On Friday 25 January an audience of seventy-five people gathered in the EBC’s airy 2nd floor lecture theatre to hear a distinguished panel of speakers offer their thoughts on social cohesion in Britain, and on whether the idea of ‘multiculturalism’ which has underpinned much policy and practice in recent years has had its day. Critics of multiculturalism argue that it has impeded integration and increased tensions between different cultural groups. The first speaker, Prof. Ted Cantle of the iCoCo Foundation and the University of Nottingham, argued that a new vision – of interculturalism – was necessary, with more emphasis on transnational identities and on social cohesion. Prof. Ann Phoenix of the Institute of Education agreed, while also stressing our capacity for switching between identities across different sectors of life. Jamie Bartlett of the thinktank Demos reported on research into politics and community relations online, where exchanges between different groups seem to lead to greater polarisation. Jasvinder Sanghera of the national charity KarmaNirvana argued that multiculturalism’s tolerance of some cultural values had brought a failure to challenge oppressive practices such as forced marriage. David Aaronovitch of The Times advised careful use of the word ‘multiculturalism’, which has a multiplicity of definitions, and saw greater interaction between groups as the best way to promote social cohesion. The half-day event ended with a lively and rich discussion between audience and panellists.
Tagged / Multiculturalism
BU colleagues may be interested in this half-day conference organised by the Media School on Friday 25 January 2013, at which a panel of leading experts and commentators will examine the future of social cohesion in Britain. This event is supported by the University’s public engagement programme, and is linked to the development of a research agenda focussing on political extremism. It will address key questions including: What are the main lessons to date of our experiences of ‘multiculturalism’? Where do the major fault lines in British society now lie? Can an inclusive public sphere be created in the age of social media? This afternoon of leading-edge ideas, debate and research will be of value to anyone with a professional, academic or citizenly interest in community relations, cultural difference and social conflict in Britain.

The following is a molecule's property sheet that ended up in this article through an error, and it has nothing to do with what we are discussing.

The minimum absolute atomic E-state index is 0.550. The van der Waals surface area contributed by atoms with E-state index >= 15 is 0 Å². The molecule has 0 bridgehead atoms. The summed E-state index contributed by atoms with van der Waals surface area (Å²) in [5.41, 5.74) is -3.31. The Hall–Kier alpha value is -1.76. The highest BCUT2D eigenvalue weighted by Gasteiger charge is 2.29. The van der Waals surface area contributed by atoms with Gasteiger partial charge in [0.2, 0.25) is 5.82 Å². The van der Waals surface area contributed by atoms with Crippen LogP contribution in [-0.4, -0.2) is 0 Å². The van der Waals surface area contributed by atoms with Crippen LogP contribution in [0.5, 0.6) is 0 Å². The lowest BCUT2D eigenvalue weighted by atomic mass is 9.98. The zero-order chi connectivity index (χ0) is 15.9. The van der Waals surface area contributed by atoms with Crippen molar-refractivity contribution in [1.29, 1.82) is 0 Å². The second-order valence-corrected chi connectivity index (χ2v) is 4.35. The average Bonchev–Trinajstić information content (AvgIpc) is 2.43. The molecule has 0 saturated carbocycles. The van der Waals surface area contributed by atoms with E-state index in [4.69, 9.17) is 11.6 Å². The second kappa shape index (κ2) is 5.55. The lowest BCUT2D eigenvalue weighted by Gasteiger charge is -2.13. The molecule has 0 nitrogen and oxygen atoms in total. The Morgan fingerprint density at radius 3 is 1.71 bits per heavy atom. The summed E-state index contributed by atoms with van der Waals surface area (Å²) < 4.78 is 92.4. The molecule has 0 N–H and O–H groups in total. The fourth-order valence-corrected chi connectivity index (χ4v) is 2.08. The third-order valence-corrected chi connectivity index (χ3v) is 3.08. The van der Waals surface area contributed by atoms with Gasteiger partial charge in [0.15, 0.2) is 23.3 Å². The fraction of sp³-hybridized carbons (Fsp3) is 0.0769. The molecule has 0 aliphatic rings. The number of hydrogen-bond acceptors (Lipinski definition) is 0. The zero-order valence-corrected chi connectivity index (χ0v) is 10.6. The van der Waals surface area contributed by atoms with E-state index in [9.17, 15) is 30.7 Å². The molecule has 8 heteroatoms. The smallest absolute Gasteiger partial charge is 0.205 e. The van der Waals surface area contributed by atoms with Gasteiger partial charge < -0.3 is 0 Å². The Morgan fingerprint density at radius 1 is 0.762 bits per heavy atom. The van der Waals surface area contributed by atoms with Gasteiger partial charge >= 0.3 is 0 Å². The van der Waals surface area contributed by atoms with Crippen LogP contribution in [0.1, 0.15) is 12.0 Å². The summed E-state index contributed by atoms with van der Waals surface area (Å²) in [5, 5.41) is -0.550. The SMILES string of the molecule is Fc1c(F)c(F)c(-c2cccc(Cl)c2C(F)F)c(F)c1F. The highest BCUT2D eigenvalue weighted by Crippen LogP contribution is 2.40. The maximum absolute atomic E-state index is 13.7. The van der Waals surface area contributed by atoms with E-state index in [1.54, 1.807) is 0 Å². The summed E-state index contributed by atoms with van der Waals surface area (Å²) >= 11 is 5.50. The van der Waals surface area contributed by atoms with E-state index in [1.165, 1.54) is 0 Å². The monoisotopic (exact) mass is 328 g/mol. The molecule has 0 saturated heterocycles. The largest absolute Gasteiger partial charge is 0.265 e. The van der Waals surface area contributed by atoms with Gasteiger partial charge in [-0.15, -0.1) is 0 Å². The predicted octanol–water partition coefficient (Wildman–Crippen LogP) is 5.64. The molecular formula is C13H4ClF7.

The speakers will be:
David Aaronovitch of The Times
Jamie Bartlett of Demos
Professor Ted Cantle CBE of the iCoCo Foundation
Professor Ann Phoenix of the Institute of Education
Jasvinder Sanghera of KarmaNirvana
Stephen Jukes, Dean of the Media School at Bournemouth University, will be in the chair.
The conference will be held in the University’s Executive Business Centre, a short walk from Bournemouth train station. The conference doors will open with tea and coffee at 12.30 p.m., and the final session will close at 5.30 p.m. There is no fee but registration is essential. To register, go to http://buybu.bournemouth.ac.uk/Multiculturalism-and-after.aspx
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